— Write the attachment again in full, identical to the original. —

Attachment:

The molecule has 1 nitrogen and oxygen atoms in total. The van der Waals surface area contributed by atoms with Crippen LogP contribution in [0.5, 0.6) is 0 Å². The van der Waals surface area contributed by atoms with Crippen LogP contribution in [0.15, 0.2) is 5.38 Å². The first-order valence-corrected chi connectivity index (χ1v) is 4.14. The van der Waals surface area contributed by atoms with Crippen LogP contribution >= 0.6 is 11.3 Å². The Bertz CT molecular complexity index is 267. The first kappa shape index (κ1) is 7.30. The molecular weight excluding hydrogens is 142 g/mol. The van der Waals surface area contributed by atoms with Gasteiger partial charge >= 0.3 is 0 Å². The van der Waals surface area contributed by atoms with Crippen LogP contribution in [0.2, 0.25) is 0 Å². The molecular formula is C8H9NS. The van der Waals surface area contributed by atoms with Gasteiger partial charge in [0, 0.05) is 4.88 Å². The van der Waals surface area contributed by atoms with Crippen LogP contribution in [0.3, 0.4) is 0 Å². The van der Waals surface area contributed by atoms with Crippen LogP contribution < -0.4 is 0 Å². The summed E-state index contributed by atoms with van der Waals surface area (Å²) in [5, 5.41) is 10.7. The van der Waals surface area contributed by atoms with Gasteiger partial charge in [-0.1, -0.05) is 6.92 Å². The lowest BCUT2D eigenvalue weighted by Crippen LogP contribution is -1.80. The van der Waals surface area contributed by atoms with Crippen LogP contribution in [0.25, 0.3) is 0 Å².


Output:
The molecule has 1 nitrogen and oxygen atoms in total. The van der Waals surface area contributed by atoms with Crippen LogP contribution in [0.5, 0.6) is 0 Å². The van der Waals surface area contributed by atoms with Crippen LogP contribution in [0.15, 0.2) is 5.38 Å². The first-order valence-corrected chi connectivity index (χ1v) is 4.14. The van der Waals surface area contributed by atoms with Crippen LogP contribution >= 0.6 is 11.3 Å². The Bertz CT molecular complexity index is 267. The first kappa shape index (κ1) is 7.30. The molecular weight excluding hydrogens is 142 g/mol. The van der Waals surface area contributed by atoms with Gasteiger partial charge >= 0.3 is 0 Å². The van der Waals surface area contributed by atoms with Crippen LogP contribution in [0.2, 0.25) is 0 Å². The molecular formula is C8H9NS. The van der Waals surface area contributed by atoms with Gasteiger partial charge in [0, 0.05) is 4.88 Å². The van der Waals surface area contributed by atoms with Crippen LogP contribution in [0.3, 0.4) is 0 Å². The van der Waals surface area contributed by atoms with Crippen LogP contribution < -0.4 is 0 Å². The summed E-state index contributed by atoms with van der Waals surface area (Å²) in [5, 5.41) is 10.7. The van der Waals surface area contributed by atoms with Gasteiger partial charge in [-0.1, -0.05) is 6.92 Å². The lowest BCUT2D eigenvalue weighted by Crippen LogP contribution is -1.80. The van der Waals surface area contributed by atoms with Crippen LogP contribution in [0.25, 0.3) is 0 Å².